The scale of the seizures demonstrate the extent to which fraudulent and illegal food has infiltrated the food chain, according to Europol Executive Director Catherine De Bolle.
“Counterfeit and substandard food and beverage can be found both on the physical market and sold online. The increased health risk for consumers is proportional to the reduced quality of raw materials used in the food processing system. Europol sees a recent development: low-quality products have infiltrated the food supply chain, an evolution possibly related to the repercussions of the COVID-19 pandemic.
“With more than 15 000 tonnes of illegal products seized, operation OPSON X illustrates the importance of cooperation between national authorities and the private sector in protecting consumers’ rights and the quality of the products we put on our tables,” she stressed.
The operation, the tenth of its kind, ran from December 2020 to June 2021 and involved law enforcement authorities from 72 countries, including 26 EU Member States.
The operation was supported by the European Anti-Fraud Office (OLAF), the European Commission Directorate-General for Health and Food Safety (DG SANTE) and the European Union Intellectual Property Office (EUIPO), as well as national food regulatory authorities and private-sector partners.
Collectively enforcement authorities undertook around 68,000 checks, an effort that resulted in the seizure of illicit products with a value of about €53.8 million. The authorities issued 663 arrest warrants as a result of the investigations and estimated 42 criminal networks were disrupted.
“Removing such an enormous quantity of illegal and often dangerous products from the market is a concrete example of how international police cooperation is making the world a safer place. Food crime may not always seem like a top policing priority but operations like OPSON X demonstrate the massive profits these products generate, which can then fund other organized crime activities,” Jürgen Stock, INTERPOL Secretary General, said.
The ‘main’ illegal products seized, in order of quantity, were:
- Alcoholic beverages
- Food supplements and additives
- Cereals, grains and derived products
- Fruits and vegetables
- Sugar and sweet products
- Meat and meat products
- Dairy products
- Poultry products
- Cooking oil
- Non-alcoholic beverages
- Coffee and tea
- Canned food
- Animal food
Adulteration of alcohol remains a ‘serious threat’
In a joint statement, Europol and INTERPOL detailed a number of case studies that highlighted how the organisations had worked alongside national authorities to combat food crime.
The Guardia Civil and customs authorities, supported by Europol, uncovered the adulteration of alcoholic beverages when it emerged a criminal network used colourants to change the quality and appearance of the beverages. This case led to 14 arrests; seizures included 47 660 litres of whiskey and 9,550 litres of alcohol for the manufacture of fraudulent products.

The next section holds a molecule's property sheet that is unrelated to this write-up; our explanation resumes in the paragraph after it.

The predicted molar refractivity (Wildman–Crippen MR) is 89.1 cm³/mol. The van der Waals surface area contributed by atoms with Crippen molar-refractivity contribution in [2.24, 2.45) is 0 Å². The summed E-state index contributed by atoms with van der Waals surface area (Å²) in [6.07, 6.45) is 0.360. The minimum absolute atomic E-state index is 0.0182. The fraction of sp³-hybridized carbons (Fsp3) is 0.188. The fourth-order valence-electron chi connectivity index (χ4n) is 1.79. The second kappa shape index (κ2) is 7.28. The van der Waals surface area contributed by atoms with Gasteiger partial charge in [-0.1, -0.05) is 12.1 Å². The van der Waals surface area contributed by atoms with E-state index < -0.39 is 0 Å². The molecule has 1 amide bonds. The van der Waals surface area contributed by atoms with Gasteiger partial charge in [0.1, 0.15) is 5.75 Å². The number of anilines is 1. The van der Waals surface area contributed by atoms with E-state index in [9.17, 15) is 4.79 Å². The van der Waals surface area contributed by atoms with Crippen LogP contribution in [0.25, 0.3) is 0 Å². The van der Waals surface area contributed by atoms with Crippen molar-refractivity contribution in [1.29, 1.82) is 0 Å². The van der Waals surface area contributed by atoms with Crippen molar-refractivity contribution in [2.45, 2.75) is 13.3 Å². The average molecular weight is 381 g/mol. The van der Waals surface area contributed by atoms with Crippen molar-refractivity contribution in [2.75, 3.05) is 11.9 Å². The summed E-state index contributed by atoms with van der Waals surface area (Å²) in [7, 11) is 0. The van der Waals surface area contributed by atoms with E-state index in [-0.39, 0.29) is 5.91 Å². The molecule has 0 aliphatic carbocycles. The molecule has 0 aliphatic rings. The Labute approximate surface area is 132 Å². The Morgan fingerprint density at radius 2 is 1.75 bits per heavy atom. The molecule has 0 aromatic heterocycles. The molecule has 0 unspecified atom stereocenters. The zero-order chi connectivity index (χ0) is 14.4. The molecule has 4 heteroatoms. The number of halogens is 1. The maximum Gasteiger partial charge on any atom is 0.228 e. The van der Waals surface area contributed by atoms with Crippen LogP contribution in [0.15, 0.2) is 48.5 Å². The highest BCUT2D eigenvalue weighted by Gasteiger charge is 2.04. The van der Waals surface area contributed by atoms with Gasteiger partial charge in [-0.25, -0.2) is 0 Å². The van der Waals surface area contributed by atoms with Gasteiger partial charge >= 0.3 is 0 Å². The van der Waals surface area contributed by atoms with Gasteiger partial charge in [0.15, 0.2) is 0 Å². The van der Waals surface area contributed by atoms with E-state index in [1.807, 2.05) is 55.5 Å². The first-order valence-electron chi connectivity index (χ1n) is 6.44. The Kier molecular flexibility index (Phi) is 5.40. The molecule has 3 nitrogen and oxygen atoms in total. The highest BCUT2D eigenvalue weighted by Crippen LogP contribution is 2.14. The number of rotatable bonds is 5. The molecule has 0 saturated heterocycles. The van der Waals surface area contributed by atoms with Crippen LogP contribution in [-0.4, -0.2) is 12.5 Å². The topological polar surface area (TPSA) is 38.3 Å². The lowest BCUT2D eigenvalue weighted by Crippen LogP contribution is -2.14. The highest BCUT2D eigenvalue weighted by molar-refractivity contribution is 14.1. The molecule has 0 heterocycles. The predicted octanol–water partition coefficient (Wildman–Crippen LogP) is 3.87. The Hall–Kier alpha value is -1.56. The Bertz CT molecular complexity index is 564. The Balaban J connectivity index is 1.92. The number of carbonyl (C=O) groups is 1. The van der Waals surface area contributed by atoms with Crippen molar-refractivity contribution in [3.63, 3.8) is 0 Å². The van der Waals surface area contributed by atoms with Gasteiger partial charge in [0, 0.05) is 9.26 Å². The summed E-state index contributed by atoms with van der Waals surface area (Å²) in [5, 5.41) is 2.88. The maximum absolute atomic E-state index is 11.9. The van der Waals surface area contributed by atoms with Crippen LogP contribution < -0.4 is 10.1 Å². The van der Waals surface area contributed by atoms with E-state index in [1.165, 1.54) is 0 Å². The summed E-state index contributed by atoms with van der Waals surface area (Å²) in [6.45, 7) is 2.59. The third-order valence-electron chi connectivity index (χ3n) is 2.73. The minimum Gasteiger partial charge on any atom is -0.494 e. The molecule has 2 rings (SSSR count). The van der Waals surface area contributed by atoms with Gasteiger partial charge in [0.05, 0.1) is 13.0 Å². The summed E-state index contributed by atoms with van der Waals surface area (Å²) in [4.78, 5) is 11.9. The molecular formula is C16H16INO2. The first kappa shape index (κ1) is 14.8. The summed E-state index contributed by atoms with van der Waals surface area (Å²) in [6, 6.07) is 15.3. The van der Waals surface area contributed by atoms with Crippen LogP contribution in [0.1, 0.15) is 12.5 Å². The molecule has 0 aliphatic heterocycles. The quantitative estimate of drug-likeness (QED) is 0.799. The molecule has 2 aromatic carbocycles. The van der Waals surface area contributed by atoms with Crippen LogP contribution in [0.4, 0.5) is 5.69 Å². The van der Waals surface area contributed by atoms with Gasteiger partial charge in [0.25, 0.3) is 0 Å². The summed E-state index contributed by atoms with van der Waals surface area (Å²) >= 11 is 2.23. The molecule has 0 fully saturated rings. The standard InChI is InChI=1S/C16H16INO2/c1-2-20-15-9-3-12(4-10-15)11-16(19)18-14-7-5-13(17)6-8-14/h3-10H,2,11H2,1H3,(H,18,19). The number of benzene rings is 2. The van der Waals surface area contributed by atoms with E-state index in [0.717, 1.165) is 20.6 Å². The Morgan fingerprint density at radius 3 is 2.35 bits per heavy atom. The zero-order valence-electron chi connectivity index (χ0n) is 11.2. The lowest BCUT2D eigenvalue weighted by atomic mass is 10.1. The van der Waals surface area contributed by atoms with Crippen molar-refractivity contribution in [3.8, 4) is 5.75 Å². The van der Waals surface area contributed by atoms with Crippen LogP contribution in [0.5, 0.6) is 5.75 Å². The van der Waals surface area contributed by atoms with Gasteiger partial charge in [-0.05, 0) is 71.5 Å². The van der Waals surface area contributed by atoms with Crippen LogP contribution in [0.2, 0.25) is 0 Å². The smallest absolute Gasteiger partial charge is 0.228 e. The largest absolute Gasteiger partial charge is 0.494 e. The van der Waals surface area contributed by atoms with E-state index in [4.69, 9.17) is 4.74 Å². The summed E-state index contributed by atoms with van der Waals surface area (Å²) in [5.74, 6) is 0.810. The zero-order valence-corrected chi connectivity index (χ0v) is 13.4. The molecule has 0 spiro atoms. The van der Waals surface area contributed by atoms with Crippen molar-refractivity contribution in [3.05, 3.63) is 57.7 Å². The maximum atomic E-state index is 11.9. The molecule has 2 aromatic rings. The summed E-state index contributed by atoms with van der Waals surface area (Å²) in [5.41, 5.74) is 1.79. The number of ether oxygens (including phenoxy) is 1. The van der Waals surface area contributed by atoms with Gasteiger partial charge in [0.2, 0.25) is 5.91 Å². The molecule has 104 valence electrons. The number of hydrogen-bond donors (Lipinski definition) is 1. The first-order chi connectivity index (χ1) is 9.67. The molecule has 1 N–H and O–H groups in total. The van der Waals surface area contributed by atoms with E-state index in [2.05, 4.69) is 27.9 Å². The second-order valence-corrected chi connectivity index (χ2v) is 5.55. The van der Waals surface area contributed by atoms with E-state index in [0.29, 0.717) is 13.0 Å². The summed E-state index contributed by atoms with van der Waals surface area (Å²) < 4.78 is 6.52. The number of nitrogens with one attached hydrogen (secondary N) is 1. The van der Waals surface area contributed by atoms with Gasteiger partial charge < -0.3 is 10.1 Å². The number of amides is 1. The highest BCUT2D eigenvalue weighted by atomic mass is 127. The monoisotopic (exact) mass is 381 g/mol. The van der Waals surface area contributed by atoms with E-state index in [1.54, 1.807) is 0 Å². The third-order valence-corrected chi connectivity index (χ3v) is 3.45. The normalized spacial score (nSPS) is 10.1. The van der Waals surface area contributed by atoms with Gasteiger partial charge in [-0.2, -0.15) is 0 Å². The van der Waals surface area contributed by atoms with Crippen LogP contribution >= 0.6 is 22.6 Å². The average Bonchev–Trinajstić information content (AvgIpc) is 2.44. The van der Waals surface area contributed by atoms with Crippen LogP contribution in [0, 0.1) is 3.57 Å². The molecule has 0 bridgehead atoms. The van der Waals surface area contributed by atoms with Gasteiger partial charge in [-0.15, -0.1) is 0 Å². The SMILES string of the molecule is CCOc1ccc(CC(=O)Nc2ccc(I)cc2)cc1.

Meanwhile counterfeiting of alcoholic beverages was also uncovered by the Italian Carabinieri Corps, supported by the Swiss Police and Europol. This investigation resulted in five house arrest and three residence obligations.
In total, targeted action on alcohol and wine was carried out in: Belgium, Bulgaria, Croatia, Czechia, Estonia, France, Germany, Greece, Hungary, Ireland, Italy, Latvia, Lithuania, Luxembourg, the Netherlands, Northern Macedonia, Norway, Poland, Portugal, Romania, Spain, and Scotland.
“Alcohol counterfeiting remains a serious threat to consumers while negatively affecting legitimate producers,” the authorities noted.
The results saw a total of 1.7 million litres of wine, beer and alcoholic beverages seized. Most infringements related to wine and vodka.
Fake honey 'endangering' beekeeping
Europol noted ‘fake honey’ has been in circulation since the 1970s when high-fructose corn syrup became widely available. To increase volumes and illegal profits, criminals add much cheaper corn syrup and sugarcane to genuine honey.
“This activity affects the market, which becomes inundated with counterfeits that are priced much lower than the genuine product. Consequently, beekeepers are forced to gradually lower the prices of genuine products. This can endanger their activities, leading them to decrease production as well as the bee populations that they maintain,” the criminal investigation body explained.
Targeted action on honey was carried out in: Austria, Belgium, Bulgaria, Cyprus, Czechia, France, Germany, Greece, Italy, Liechtenstein, Lithuania, Portugal, Serbia, Spain, Switzerland, the United Kingdom (Scotland) and the United States.
Europol requested that national authorities perform checks on illegal products that could be detected in the supply chain. Dedicated food safety authorities performed checks on the internal markets, including livestock direct sales, collection and processing of bee products, wholesale trades, distributors, deposits, street markets, retail trades and productions of ready-to-eat foods. The authorities mainly checked the analytical detection of sugar syrup and corn syrup.
Four hundred and ninety-five of these checks were carried out, with a 7% detection rate for non-compliant products. More than 51,000 of fraudulently treated honey was detected.
Illegal horse meat remains a concern
Operation OPSON IX saw the launch of a dedicated project to support national authorities in combating the sale of illegal horse meat. This action was led by Belgium, Ireland and the Netherlands and supported by DG SANTE.
Targeted action on horse passports and horse meat took place in Belgium, Croatia, Denmark, France, Ireland, Italy, Spain.
The follow-up activities during OPSON X led to the opening of three new investigations in EU countries.